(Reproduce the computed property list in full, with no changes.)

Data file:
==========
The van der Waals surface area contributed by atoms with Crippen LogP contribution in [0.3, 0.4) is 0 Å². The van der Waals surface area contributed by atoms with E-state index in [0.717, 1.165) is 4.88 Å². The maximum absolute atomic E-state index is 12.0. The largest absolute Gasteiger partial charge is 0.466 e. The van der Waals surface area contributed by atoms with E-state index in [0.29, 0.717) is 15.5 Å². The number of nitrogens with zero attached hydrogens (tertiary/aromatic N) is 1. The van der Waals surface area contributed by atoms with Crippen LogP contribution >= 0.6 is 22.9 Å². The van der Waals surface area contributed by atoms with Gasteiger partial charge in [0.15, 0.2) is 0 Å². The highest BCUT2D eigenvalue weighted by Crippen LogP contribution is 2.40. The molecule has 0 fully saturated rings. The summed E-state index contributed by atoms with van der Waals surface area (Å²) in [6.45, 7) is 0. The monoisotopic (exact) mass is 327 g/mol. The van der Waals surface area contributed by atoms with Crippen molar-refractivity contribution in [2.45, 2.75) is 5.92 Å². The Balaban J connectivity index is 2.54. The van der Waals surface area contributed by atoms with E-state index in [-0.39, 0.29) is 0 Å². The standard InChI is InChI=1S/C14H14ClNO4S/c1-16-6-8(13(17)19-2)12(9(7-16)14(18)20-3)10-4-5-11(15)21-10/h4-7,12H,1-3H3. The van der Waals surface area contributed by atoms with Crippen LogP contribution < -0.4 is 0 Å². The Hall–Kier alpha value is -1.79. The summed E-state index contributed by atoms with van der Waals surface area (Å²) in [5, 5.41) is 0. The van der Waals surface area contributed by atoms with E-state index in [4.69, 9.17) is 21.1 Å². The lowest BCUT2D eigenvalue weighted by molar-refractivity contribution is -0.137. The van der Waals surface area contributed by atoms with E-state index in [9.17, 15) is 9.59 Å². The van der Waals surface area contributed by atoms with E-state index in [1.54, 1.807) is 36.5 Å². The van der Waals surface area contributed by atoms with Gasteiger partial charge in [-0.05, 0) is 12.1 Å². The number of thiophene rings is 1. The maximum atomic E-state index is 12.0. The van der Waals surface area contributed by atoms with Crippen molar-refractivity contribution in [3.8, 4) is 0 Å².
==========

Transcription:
The van der Waals surface area contributed by atoms with Crippen LogP contribution in [0.3, 0.4) is 0 Å². The van der Waals surface area contributed by atoms with E-state index in [0.717, 1.165) is 4.88 Å². The maximum absolute atomic E-state index is 12.0. The largest absolute Gasteiger partial charge is 0.466 e. The van der Waals surface area contributed by atoms with E-state index in [0.29, 0.717) is 15.5 Å². The number of nitrogens with zero attached hydrogens (tertiary/aromatic N) is 1. The van der Waals surface area contributed by atoms with Crippen LogP contribution >= 0.6 is 22.9 Å². The van der Waals surface area contributed by atoms with Gasteiger partial charge in [0.15, 0.2) is 0 Å². The highest BCUT2D eigenvalue weighted by Crippen LogP contribution is 2.40. The molecule has 0 fully saturated rings. The summed E-state index contributed by atoms with van der Waals surface area (Å²) in [6.45, 7) is 0. The monoisotopic (exact) mass is 327 g/mol. The van der Waals surface area contributed by atoms with Crippen molar-refractivity contribution in [2.45, 2.75) is 5.92 Å². The Balaban J connectivity index is 2.54. The van der Waals surface area contributed by atoms with E-state index in [-0.39, 0.29) is 0 Å². The standard InChI is InChI=1S/C14H14ClNO4S/c1-16-6-8(13(17)19-2)12(9(7-16)14(18)20-3)10-4-5-11(15)21-10/h4-7,12H,1-3H3. The van der Waals surface area contributed by atoms with Crippen LogP contribution < -0.4 is 0 Å². The Hall–Kier alpha value is -1.79. The summed E-state index contributed by atoms with van der Waals surface area (Å²) in [5, 5.41) is 0. The van der Waals surface area contributed by atoms with E-state index in [4.69, 9.17) is 21.1 Å². The lowest BCUT2D eigenvalue weighted by molar-refractivity contribution is -0.137. The van der Waals surface area contributed by atoms with E-state index in [9.17, 15) is 9.59 Å². The van der Waals surface area contributed by atoms with E-state index in [1.54, 1.807) is 36.5 Å². The van der Waals surface area contributed by atoms with Gasteiger partial charge in [-0.05, 0) is 12.1 Å². The number of thiophene rings is 1. The maximum atomic E-state index is 12.0. The van der Waals surface area contributed by atoms with Crippen molar-refractivity contribution in [3.8, 4) is 0 Å².